Evaluation of Clinical Findings and Treatment of Childhood Brucellosis in Zahedan


avatar Gholamreza Soleimani ORCID 1 , *

Research Center for children and Adolescents, Zahedan University of Medical Sciences, [email protected], Iran

how to cite: Soleimani G. Evaluation of Clinical Findings and Treatment of Childhood Brucellosis in Zahedan. J Compr Ped.2(2): 53-57.


Background and Aim: Human brucellosis caused by organisms of the genus Brucella, continues to be a major public health problem worldwide. The aim of the study was to evaluate the clinical features and treatment in children with Brucellosis.
Materials and Methods: We retrospectively evaluated the records of 45 children with brucellosis.
Results: In this study there were 31 males (68.8%) and 11 females (24.4%). Only 16.3% (8/42) of the patients were less than 5 years, 24% (12/42) were older than 5 years but ≤10 years and 59.7% (22/42) were older than 10 years but ≤15 years. Twenty eight of the children lived in rural areas and the remaining lived in urban areas. Ingestion of unpasteurized milk was reported in 24 (53.3%), contact with animal in 15 (33.3%), while 19 (42.2%) appeared to have no history of exposure to either. The most common symptom in 32 children was high grade fever reaching 39.5 °C, four had chills; intermittent and night fever was observed in 10 children. Sweating was complained in 76.4%; and arthralgia or arthritis involved mainly the knees and hips in 30 (83%) children. Sacroileitis was seen in 2 children (4.8%). Antibiotic treatment lasted for 28 days on average. There were no complications or relapses, except one and the final outcomes were excellent.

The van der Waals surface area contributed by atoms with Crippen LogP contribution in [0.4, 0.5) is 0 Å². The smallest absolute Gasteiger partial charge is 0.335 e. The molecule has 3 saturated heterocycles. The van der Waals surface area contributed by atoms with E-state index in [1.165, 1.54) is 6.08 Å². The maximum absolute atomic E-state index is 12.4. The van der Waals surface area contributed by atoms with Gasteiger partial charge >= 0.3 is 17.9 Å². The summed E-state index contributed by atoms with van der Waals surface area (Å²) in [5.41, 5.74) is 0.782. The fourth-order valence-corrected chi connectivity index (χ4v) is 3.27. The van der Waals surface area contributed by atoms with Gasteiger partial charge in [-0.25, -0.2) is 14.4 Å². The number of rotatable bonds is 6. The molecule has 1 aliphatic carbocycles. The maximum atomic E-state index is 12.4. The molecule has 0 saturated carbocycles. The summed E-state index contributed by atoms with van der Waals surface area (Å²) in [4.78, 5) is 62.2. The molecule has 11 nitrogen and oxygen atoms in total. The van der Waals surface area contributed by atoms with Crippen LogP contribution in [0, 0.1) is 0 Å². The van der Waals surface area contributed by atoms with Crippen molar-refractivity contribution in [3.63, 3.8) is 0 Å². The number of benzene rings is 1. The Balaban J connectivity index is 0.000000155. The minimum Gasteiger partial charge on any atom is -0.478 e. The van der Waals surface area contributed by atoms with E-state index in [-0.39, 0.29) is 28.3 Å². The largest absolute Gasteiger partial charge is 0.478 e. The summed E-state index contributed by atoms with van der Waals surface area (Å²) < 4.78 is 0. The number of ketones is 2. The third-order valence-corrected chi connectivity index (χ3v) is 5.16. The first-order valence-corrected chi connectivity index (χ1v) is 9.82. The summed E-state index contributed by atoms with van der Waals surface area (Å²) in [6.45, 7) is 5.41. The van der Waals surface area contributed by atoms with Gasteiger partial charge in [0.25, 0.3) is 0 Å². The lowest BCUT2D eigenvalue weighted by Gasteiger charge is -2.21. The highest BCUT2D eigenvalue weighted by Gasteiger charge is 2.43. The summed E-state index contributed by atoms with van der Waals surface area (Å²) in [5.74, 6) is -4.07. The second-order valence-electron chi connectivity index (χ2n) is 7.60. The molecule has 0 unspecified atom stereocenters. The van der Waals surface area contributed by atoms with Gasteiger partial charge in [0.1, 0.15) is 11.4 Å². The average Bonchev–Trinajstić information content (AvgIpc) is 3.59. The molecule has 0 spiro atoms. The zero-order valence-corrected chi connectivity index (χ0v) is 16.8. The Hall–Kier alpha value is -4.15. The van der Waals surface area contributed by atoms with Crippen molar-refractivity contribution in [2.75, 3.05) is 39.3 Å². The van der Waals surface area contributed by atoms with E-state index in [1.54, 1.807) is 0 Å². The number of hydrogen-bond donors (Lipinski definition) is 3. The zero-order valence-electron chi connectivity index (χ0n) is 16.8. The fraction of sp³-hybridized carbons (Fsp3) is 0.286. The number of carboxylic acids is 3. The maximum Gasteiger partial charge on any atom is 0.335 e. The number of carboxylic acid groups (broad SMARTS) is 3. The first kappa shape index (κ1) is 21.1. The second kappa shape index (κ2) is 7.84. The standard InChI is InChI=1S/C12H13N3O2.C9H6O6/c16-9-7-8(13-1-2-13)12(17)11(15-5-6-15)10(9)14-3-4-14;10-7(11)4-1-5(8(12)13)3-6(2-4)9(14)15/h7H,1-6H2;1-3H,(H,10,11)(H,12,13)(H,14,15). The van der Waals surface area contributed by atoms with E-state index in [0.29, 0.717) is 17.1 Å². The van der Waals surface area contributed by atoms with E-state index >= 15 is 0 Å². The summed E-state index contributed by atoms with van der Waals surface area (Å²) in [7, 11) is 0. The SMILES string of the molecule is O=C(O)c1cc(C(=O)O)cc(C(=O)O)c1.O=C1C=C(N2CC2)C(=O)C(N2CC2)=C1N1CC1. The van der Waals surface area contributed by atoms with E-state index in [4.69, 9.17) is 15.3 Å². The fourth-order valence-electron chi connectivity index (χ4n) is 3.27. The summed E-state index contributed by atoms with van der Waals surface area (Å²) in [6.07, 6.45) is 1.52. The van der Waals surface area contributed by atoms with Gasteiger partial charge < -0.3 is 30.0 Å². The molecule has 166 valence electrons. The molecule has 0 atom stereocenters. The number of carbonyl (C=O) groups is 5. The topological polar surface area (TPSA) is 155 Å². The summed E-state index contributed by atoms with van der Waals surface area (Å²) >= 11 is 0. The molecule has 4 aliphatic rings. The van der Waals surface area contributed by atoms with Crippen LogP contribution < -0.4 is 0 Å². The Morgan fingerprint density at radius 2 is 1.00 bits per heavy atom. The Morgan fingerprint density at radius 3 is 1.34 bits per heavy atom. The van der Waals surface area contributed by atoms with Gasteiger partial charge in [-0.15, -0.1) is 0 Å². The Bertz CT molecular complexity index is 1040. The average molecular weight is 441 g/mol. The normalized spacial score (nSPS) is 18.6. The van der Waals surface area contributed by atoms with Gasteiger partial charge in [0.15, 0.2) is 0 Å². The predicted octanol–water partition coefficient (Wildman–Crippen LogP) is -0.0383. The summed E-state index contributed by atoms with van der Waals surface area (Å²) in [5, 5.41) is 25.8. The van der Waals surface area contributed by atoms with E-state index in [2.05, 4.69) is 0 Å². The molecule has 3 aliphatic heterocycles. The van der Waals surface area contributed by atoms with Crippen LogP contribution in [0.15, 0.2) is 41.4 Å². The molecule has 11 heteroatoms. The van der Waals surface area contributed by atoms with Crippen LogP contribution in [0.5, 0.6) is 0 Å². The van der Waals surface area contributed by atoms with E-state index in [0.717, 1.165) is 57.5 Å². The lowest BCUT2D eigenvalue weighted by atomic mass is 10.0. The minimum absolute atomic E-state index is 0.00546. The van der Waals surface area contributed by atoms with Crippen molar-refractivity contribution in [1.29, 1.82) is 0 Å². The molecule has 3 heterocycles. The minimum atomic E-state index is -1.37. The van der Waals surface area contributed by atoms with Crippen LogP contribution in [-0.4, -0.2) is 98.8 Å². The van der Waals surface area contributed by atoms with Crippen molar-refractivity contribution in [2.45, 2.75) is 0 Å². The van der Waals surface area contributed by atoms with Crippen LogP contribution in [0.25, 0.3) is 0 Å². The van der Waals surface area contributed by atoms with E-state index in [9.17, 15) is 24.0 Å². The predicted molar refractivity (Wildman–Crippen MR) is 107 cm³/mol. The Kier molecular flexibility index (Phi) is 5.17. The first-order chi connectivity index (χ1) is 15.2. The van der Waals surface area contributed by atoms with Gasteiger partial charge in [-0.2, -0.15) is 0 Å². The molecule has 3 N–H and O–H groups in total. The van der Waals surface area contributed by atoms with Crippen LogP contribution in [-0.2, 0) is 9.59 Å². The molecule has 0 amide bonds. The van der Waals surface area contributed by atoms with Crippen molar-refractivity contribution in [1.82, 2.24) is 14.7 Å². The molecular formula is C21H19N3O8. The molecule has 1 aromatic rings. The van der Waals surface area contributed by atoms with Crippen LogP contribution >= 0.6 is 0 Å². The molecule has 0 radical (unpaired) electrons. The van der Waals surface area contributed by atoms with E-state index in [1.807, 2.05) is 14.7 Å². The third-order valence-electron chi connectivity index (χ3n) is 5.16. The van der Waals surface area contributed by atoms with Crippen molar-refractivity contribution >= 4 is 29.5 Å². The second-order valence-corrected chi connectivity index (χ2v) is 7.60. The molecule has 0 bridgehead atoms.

Conclusion: In the present study we attempted to evaluate the clinical and laboratory findings, treatment modalities and final outcome of brucellosis in children. It seems that better socioeconomic conditions and standards of living results in milder illness with no complications and better response to treatment.

Full Text

Full text is available in PDF

© 0, Author(s). This is an open-access article distributed under the terms of the Creative Commons Attribution-NonCommercial 4.0 International License (http://creativecommons.org/licenses/by-nc/4.0/) which permits copy and redistribute the material just in noncommercial usages, provided the original work is properly cited.